Rene di Rosa (1919-1010)

NAPA, CA-- October 4, 2010. Di Rosa, a public museum and sculpture park, regrets to announce the passing of beloved founder Rene di Rosa. Mr. di Rosa died at age 91 on the evening of October 3, 2010 at his home in Napa. His legacy of support for artists in Northern California is carried on through his extensive art collection and 217 acre estate in the Carneros region of the Napa Valley which opened to the public in 1997.

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Rene and Gorilla (photo c/o Jock McDonald)

A legendary philanthropist, art collector, and vineyardist, Rene di Rosa was born May 14, 1919 in Boston--the only son of Maude Cupples Scudder and Italian Consul Gustavo di Rosa. He graduated from Yale University where he served as editor of the Yale Daily News. After serving in the US Navy, Rene moved to Paris where he hoped to write the "great American novel." The book failed to materialize, but life on the Left Bank sparked his lifelong admiration for artists, and he purchased his first painting before returning to America and settling in San Francisco. He took a job as general assignment reporter for the San Francisco Chronicle.

During the late 1950's, Rene took a lively interest in the North Beach art community associated with "the Beats" in San Francisco. His interest in the arts was nourished by the independence and iconoclasm of that era. Rene di Rosa followed his passions, freely ignoring fashions, trends, or the opinions of art world experts and remained true to his personal vision during the ensuing five decades of acquiring what is considered the most significant holding of Bay Area art in the world. During his life he served on the board of the San Francisco Museum of Modern Art, the National Advisory Board of the Whitney Museum of American Art, and was the recipient of many honors and awards for his patronage, including an Honorary Doctorate from the San Francisco Art Institute.

Rene di Rosa was also a pioneer grape grower in the Napa Valley, and later became active in environmental movements and philanthropy. In 1960, he purchased a 450 acre parcel in the southern reaches of the Napa Valley in an area that subsequently was accorded the Carneros appellation. In a region that had been forgotten after prohibition, Rene turned his Winery Lake Vineyard into one of the finest California vineyards, fetching some of the highest prices for its grapes. He converted the historic stone winery on the property into a residence, moved in as a permanent Napa resident, and filled it with art.

Rene took viticulture classes at the University of California at Davis where he would often wander into the art department. There he met many of the artists who have become the backbone of the di Rosa collection. Such well-known artists as Robert Arneson, Roy De Forest, Manuel Neri and William T. Wiley were young art teachers at Davis when they first met di Rosa in the mid 1960s. The intense creativity and spirit at Davis also included students of these artists such as John Buck, Deborah Butterfield, David Gilhooly, Bruce Nauman, and Richard Shaw.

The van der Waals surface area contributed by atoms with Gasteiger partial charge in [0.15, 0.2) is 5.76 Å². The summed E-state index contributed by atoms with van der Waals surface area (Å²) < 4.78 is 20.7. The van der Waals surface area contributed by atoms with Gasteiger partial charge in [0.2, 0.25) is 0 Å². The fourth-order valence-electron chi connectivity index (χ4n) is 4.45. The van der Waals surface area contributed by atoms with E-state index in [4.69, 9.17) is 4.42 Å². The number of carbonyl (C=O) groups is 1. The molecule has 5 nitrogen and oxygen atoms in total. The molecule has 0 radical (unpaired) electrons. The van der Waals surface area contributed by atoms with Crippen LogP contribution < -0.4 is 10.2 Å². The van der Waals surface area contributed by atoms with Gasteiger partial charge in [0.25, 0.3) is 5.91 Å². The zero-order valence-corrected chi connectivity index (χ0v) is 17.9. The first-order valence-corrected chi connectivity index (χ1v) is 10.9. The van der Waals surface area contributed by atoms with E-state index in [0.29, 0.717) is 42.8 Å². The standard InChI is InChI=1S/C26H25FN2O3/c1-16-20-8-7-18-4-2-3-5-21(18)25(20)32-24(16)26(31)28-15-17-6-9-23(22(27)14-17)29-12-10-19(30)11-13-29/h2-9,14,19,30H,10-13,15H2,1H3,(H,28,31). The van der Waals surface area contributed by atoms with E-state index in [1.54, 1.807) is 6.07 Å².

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Robert Hudson, Rene di Rosa, Robert Arneson, William Wiley (photo c/o Jock McDonald)

In 1974 Rene married Veronica Pridham McDonald, a Canadian-born painter and sculptor. She shared his passion for art, entertaining, and Winery Lake, and the couple continued to add works by old friends and new discoveries to their house and grounds. In 1982 they created the Rene & Veronica di Rosa Foundation, with thoughts of someday making their home into an art and nature preserve. The vineyards and Winery Lake's reputation flourished, and in 1986 di Rosa sold the planted half of his property to Seagram (owner of Sterling Vineyards and Mumm Napa Valley). Freed from the responsibilities of farming and with a substantial nest egg from the sale of the vineyards, di Rosa continued his quest for emerging and undiscovered talent while acquiring the necessary use permits and developing a building program for housing the collection and making it available to the general public.

In March 1997 the di Rosa Preserve, now known as di Rosa, opened its doors for the first time, becoming incorporated as an independent non-profit organization in 2000. Open space easements were established with the Land Trust of Napa Valley, protecting the property's open spaces from development in perpetuity. Today di Rosa offers a year round program of changing exhibitions, lectures, and educational activities in the four gallery buildings and exquisite grounds surrounding the lake. Rene di Rosa retired from his role in day to day management with the birth of the nonprofit museum in 2000 and continued to serve as Chairman of the Rene & Veronica di Rosa Foundation Board of Directors.

Rene di Rosa is survived by first cousin Rosalie Ewing of St. Louis and step children Andrea Flaa of Vancouver, B.C. and Jock McDonald of Pasadena, CA. He is gratefully acknowledged by the many artists and art lovers whose lives he has deeply influenced. Services will be private but a public celebration of his life and legacy at di Rosa is being planned for a later date to be announced. In lieu of flowers, contributions to di Rosa would be appropriate and greatly appreciated. Condolences and donations may be mailed to: di Rosa, 5200 Sonoma Hwy, Napa, CA 94559 or contact

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